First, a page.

Sugar Addiction

Sugar and Vice: Is Sugar Addiction Real?

As we all gear up for our Halloween candy fix, it’s easy to think of sugar as a harmless indulgence. After all, how can something as cute and sweet as a gummy gear be as scary as its flesh-and-blood counterpart? How can something as delicious and comforting as a peanut butter cup make us pay so dearly for loving it? Like it or not, sugar addiction is a very real thing, and it can lead to serious long-term health problems. Data from Harvard University, as well as countless other sources links sugar to a wide range health risks, including high blood pressure, diabetes and cardiovascular disease. There’s also a growing body of research that draws parallels between sugar and opioid addiction.

Sugar Addiction and the Brain

If you’re unconvinced that sugar addiction is real, consider its affects on brain chemistry. As with elicit drug addiction, sugar addiction is fueled by huge surges of dopamine that stimulate the rewards center of brain. Over time, the body starts to crave it more and more to the point where sugar can take over the diet, increasing obesity and corresponding health issues. It can also create serious dental problems, concentration issues and dramatic shifts in your mood. Even a single instance of elevated glucose in the bloodstream can be harmful to the brain, resulting in slowed cognitive function and deficits in memory and attention. While these effects are not necessarily permanent, they can still create serious damage.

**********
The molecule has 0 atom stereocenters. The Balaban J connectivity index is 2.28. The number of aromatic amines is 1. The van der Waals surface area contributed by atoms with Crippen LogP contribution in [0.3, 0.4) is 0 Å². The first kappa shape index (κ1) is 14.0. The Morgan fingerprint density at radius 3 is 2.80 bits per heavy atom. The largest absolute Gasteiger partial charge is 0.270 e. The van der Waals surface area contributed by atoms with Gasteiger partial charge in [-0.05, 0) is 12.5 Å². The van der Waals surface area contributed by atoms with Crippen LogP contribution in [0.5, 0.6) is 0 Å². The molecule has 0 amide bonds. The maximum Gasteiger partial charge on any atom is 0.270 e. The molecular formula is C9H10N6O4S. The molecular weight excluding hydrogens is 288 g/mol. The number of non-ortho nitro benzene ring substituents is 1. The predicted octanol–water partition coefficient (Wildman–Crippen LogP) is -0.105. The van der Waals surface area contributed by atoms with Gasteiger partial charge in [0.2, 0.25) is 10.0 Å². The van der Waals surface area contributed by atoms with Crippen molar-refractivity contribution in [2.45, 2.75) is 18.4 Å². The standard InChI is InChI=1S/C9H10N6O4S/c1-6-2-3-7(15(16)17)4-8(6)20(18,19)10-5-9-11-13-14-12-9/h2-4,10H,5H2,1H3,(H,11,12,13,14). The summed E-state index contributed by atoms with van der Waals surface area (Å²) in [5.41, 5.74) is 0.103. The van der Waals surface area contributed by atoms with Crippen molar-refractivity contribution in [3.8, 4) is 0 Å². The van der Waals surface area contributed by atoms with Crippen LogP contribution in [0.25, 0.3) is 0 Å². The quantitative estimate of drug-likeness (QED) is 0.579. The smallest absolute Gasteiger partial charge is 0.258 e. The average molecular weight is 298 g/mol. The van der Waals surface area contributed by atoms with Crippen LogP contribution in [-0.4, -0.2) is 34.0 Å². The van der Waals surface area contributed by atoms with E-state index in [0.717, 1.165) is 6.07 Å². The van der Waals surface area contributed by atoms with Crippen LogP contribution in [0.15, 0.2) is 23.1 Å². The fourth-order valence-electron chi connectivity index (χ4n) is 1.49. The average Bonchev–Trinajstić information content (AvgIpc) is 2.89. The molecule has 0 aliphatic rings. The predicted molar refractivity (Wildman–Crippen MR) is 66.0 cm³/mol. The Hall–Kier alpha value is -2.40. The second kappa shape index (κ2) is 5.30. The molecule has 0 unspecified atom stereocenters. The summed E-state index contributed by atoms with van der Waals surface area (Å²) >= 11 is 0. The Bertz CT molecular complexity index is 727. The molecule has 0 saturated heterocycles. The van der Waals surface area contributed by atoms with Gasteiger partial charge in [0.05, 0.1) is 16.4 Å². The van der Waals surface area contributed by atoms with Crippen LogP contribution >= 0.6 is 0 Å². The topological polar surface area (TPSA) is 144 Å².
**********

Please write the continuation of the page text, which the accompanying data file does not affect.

What Are the Signs of Sugar Addiction?

  • Intense Cravings
  • Withdrawal Symptoms (Headache, Nausea, Dry Mouth, Etc.)
  • Extreme Changes in Mood
  • Depression Symptoms
  • Lightheadedness or Dizziness
  • Eating More and More Sugar Instead of Healthy Foods

Talk to your doctor if you’ve been experiencing these symptoms and come up with a diet. They can help you develop a healthy, customized meal plan.

Ways to Overcome Sugar Addiction

  • Cut Down on Carbohydrates
  • Drink More Water or Seltzer
  • Stay Physically Active
  • Eat Fruits Instead of Candy
  • Choose Unsweetened Snacks

Sugar has become a staple of the American diet, but you you can still avoid addiction by consuming it in moderation to stay healthy and decrease your risk of cravings. While sugar addiction is often overlooked, and as much as we tend to laugh it off, it can create legitimate psychological effects that can actually increase self-medication and relapse from alcohol and drugs. If you or your loved one need help, call Recovery Unplugged today.

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